Sequential and parallel algorithms. Data structures. Randomized algorithms. Derandomiztion.
Approximation algorithms and approximation schemes. Combinatorial optimization.
Competitive analysis of on-line algorithms Cryptology.
Prof. Noga Alon, Prof. Yossi Azar, Dr. Shiri Chechik, Prof. Amos Fiat, Prof. Eran Halperin, Prof.Yossi Matias, Prof. Haim Kaplan, Prof. Ronitt Rubinfeld, Prof. Shmuel Safra, Prof. Ron Shamir, Prof. Roded Sharan, Prof. Michael Tarsi, Prof. Amnon Ta-Shma and Prof. Uri Zwick.
Graph theory and other branches of combinatorics and their applications in Computer Science. Algorithmic graph theory. Algebraic and probabilistic methods in combinatorics. Enumeration of combinatorial structures.
Foundations of Computability
The Church-Turing Thesis. Abstract state machines. Equivalence of algorithms.
Logic and Formal Methods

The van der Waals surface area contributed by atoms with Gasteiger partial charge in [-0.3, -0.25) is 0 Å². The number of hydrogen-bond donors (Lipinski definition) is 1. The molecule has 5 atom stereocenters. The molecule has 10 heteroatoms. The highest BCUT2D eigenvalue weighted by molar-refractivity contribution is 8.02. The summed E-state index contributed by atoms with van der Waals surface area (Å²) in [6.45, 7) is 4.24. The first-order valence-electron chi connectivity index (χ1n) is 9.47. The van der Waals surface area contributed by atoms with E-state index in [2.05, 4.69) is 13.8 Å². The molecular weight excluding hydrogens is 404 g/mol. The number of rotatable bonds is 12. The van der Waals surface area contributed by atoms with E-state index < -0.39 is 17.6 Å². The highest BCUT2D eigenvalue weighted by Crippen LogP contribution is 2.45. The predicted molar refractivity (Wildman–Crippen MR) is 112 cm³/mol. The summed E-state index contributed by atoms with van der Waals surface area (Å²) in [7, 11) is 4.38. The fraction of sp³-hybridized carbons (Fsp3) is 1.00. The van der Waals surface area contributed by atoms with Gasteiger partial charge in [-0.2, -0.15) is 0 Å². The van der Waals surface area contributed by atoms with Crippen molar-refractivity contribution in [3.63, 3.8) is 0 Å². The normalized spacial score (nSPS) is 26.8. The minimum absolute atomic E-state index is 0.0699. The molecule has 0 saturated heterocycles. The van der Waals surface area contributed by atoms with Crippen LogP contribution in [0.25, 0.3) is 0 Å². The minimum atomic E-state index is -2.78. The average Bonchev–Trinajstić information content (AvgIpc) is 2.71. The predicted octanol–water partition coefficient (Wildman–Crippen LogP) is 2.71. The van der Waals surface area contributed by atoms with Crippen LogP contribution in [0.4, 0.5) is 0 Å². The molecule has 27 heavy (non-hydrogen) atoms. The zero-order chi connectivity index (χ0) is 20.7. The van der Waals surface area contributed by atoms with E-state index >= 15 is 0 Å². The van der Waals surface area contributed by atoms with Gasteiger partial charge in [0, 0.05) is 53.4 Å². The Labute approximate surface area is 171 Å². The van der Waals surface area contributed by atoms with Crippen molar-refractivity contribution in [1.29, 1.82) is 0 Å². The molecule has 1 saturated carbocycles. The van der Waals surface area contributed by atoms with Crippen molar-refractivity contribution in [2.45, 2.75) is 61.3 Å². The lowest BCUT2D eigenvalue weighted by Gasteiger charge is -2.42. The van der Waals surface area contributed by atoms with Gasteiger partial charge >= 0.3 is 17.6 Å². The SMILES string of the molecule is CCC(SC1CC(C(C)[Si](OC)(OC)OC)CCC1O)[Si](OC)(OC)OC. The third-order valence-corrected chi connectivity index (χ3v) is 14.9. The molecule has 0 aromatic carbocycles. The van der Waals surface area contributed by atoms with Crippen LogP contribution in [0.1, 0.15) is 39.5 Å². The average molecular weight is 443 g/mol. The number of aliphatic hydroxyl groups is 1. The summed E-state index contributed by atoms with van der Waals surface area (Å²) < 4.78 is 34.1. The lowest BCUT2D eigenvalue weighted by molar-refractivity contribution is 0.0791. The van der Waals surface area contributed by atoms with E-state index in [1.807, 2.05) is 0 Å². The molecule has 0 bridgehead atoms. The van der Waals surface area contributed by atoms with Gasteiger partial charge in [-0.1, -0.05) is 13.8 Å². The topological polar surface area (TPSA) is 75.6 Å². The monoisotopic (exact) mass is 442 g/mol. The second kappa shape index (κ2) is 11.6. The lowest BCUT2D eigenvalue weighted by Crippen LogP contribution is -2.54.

Semantics of programming languages. Verification of programs. Theory of concurrency: Methodology of concurrent and reactive systems, in particular of networks of processes and data flow systems. Logical foundations of automated reasoning and computational aspects of logical systems. Applications of Logic to relational database theory. The use of non-classical logics in CS and AI. Formalisms for specification of and reasoning about hybrid systems. Rewriting and equational reasoning. Orderings for termination proofs.Fuzzy Logic.
Prof. Arnon Avron, Prof. Nachum Dershowitz, Prof. Yoram Hirshfeld (from Pure Mathematics Department, School of Math), Dr. Shahar Maoz, Prof. Alex Rabinovich, Prof. Boaz Trakhtenbrot and Prof. Amiram Yehudai.
Theory of Computing
Automata theory. Computational complexity. Complexity classes. Probabilistically checkable proofs. Hardness of approximation. Lower bounds. Circuit Complexity.
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Prof. Noga Alon, Prof. Yossi Azar, Prof. Benny Chor, Prof. Yishay Mansour, Dr. Rotem Oshman, Prof. Ronitt Rubinfeld, Prof. Shmuel Safra, Prof. Amir Shpilka, Prof. Ron Shamir, Prof. Amnon Ta-Shma and Prof. Uri Zwick.
Quantum computation is a young and very active field studying computers based on the principles of quantum physics. Such computers can perform tasks that are believed to be impossible using standard computers, such as breaking many popular cryptographic codes.